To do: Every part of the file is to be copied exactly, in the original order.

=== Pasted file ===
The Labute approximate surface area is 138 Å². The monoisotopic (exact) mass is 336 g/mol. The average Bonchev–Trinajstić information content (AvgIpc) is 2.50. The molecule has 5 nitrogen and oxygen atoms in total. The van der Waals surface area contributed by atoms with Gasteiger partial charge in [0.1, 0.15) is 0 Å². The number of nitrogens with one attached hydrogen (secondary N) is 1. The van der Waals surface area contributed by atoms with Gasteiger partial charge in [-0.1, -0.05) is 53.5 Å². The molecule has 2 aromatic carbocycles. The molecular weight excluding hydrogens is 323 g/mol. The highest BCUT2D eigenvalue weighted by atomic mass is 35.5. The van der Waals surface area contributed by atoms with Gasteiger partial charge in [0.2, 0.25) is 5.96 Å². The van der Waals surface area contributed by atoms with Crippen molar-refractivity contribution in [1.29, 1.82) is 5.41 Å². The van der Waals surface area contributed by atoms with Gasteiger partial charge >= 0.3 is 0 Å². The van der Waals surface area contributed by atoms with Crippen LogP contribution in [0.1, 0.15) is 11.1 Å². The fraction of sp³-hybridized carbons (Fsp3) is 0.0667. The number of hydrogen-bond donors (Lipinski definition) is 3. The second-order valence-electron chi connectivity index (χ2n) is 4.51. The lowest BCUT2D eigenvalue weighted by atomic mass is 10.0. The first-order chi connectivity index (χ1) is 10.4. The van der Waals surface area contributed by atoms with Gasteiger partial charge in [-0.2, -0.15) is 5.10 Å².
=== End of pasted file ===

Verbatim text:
The Labute approximate surface area is 138 Å². The monoisotopic (exact) mass is 336 g/mol. The average Bonchev–Trinajstić information content (AvgIpc) is 2.50. The molecule has 5 nitrogen and oxygen atoms in total. The van der Waals surface area contributed by atoms with Gasteiger partial charge in [0.1, 0.15) is 0 Å². The number of nitrogens with one attached hydrogen (secondary N) is 1. The van der Waals surface area contributed by atoms with Gasteiger partial charge in [-0.1, -0.05) is 53.5 Å². The molecule has 2 aromatic carbocycles. The molecular weight excluding hydrogens is 323 g/mol. The highest BCUT2D eigenvalue weighted by atomic mass is 35.5. The van der Waals surface area contributed by atoms with Gasteiger partial charge in [0.2, 0.25) is 5.96 Å². The van der Waals surface area contributed by atoms with Crippen molar-refractivity contribution in [1.29, 1.82) is 5.41 Å². The van der Waals surface area contributed by atoms with Gasteiger partial charge >= 0.3 is 0 Å². The van der Waals surface area contributed by atoms with Crippen LogP contribution in [0.1, 0.15) is 11.1 Å². The fraction of sp³-hybridized carbons (Fsp3) is 0.0667. The number of hydrogen-bond donors (Lipinski definition) is 3. The second-order valence-electron chi connectivity index (χ2n) is 4.51. The lowest BCUT2D eigenvalue weighted by atomic mass is 10.0. The first-order chi connectivity index (χ1) is 10.4. The van der Waals surface area contributed by atoms with Gasteiger partial charge in [-0.2, -0.15) is 5.10 Å².